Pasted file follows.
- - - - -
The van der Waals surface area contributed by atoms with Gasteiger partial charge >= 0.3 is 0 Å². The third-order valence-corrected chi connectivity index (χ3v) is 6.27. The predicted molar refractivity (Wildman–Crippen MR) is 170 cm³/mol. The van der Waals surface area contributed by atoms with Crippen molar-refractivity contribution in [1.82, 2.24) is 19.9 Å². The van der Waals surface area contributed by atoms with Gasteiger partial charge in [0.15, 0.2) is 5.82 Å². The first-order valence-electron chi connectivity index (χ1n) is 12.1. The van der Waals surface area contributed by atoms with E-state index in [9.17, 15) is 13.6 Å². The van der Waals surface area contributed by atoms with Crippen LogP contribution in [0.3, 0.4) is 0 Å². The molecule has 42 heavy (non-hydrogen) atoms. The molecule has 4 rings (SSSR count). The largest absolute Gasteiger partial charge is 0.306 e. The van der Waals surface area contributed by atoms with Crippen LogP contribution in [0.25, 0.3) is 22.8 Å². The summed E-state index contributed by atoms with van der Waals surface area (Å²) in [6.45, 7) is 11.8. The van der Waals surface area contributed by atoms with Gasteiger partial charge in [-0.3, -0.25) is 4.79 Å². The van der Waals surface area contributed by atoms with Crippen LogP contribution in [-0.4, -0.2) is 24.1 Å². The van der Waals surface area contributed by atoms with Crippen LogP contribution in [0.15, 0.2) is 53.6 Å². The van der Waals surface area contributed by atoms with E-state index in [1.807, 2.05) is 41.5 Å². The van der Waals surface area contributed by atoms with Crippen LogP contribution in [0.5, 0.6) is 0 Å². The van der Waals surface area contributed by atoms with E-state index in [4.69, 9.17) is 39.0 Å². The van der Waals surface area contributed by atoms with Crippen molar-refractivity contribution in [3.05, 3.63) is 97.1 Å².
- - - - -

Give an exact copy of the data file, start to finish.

The van der Waals surface area contributed by atoms with Gasteiger partial charge >= 0.3 is 0 Å². The third-order valence-corrected chi connectivity index (χ3v) is 6.27. The predicted molar refractivity (Wildman–Crippen MR) is 170 cm³/mol. The van der Waals surface area contributed by atoms with Crippen molar-refractivity contribution in [1.82, 2.24) is 19.9 Å². The van der Waals surface area contributed by atoms with Gasteiger partial charge in [0.15, 0.2) is 5.82 Å². The first-order valence-electron chi connectivity index (χ1n) is 12.1. The van der Waals surface area contributed by atoms with E-state index in [9.17, 15) is 13.6 Å². The van der Waals surface area contributed by atoms with Crippen LogP contribution in [0.3, 0.4) is 0 Å². The molecule has 42 heavy (non-hydrogen) atoms. The molecule has 4 rings (SSSR count). The largest absolute Gasteiger partial charge is 0.306 e. The van der Waals surface area contributed by atoms with Crippen LogP contribution in [0.25, 0.3) is 22.8 Å². The summed E-state index contributed by atoms with van der Waals surface area (Å²) in [6.45, 7) is 11.8. The van der Waals surface area contributed by atoms with Gasteiger partial charge in [-0.3, -0.25) is 4.79 Å². The van der Waals surface area contributed by atoms with Crippen LogP contribution in [-0.4, -0.2) is 24.1 Å². The van der Waals surface area contributed by atoms with Crippen LogP contribution in [0.15, 0.2) is 53.6 Å². The van der Waals surface area contributed by atoms with E-state index in [1.807, 2.05) is 41.5 Å². The van der Waals surface area contributed by atoms with Crippen LogP contribution in [0.5, 0.6) is 0 Å². The van der Waals surface area contributed by atoms with E-state index in [4.69, 9.17) is 39.0 Å². The van der Waals surface area contributed by atoms with Crippen molar-refractivity contribution in [3.05, 3.63) is 97.1 Å².